Fitting the Bathroom and the Kitchen
The existing bathroom suite was white and fitted straight into the windowless room where the old kitchen was like a hand into a glove. I can’t imagine why the original designers put it anywhere else. It’ll need a good clean and perhaps the taps replacing, but everything works and there are no leaks. I’ll need to re-fit the hot-tank in the kitchen though before we have hot water.
Meanwhile the new plaster is still wringing wet so I can’t paint it yet. There is a dehumidifier, but they don’t work well when it’s as cold. The normal sequence is to do the décor or at least the emulsion before fitting the kitchen, as it avoids splats on the surfaces and wasting time ‘cutting in’ (neatly painting up to the edges). I normally leave bare patches for the tiles as they don’t stick well to emulsion. Floor coverings go in last of all.
So I’ve just spent £1,000 on little bits of chipboard and MDF, otherwise known as an Ikea kitchen. I’m fitting this where the old bathroom was, in what is now a corner of the lounge. Assembling and fitting the base units is a piece of cake, the important thing being to make sure the tops are absolutely level and the fronts all line up, especially after a gap for a washing machine or fridge. If you don’t you’ll have problems fitting the worktop and the jig-joints at the corners won’t sit flush.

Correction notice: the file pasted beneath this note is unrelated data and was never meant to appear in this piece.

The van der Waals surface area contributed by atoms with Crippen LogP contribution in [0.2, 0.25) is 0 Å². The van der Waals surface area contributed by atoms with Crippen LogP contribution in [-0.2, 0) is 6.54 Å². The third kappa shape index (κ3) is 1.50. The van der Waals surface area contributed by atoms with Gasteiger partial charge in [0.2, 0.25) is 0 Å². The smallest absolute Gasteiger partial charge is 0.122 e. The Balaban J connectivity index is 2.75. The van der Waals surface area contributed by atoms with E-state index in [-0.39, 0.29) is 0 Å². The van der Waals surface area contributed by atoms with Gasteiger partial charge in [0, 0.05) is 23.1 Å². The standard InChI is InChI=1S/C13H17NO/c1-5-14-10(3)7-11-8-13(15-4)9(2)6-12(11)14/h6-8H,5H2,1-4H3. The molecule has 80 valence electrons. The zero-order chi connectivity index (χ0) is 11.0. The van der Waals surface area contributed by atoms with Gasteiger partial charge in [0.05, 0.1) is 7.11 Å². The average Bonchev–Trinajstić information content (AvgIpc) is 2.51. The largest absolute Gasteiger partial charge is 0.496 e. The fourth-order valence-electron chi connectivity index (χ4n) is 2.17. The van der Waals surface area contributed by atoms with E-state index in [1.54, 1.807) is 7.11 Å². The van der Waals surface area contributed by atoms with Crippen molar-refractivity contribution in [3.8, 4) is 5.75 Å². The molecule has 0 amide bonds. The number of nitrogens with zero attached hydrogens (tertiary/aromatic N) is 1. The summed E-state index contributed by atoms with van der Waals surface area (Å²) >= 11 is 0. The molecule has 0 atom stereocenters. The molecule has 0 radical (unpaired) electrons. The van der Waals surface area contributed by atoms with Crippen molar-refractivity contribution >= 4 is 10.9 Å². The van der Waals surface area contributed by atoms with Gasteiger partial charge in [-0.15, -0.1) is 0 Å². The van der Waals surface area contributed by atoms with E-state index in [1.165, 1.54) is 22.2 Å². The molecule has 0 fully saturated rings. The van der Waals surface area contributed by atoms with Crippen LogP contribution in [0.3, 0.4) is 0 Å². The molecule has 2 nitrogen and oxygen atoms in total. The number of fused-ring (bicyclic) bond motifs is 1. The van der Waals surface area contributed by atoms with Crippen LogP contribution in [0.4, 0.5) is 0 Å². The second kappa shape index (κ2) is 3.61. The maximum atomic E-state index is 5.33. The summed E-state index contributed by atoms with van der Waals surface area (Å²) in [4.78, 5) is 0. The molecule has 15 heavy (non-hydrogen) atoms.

Fitting the Formica-chipboard worktop is next, but I don’t like it as to my mind it’s an inappropriate material for worktops. Chipboard is one of the least durable materials when wet – so why put it round a sink? The Formica adds to the problems by being completely intolerant of the slightest error. The surface print is less than 0.1 mm thick and it chips like glass. Given free reign I’d only ever fit granite or slate worktops. It’s permanent and a fantastic USP. I can get a 2.4M x 0.6M x 30mm slab for just £130 if I collect it myself, but even that is hard to justify on a cheap little flat in Weston S M.
Fixing the wall units is next, before putting doors on which just get in the way at this stage. I first attach a batten 610mm above the worktop. This height is 4 x 150mm tiles, plus grout and silicone. Then it’s easy to perch the unit on the batten, line it up and drill the holes to fix it. Wall units also have to be kept as plumb-level as possible, or you will have difficulty getting the doors correctly aligned.
I might write about the next stage of the refurb next week, or possibly about the highly unusual lady who lives next door – with her blessing of course.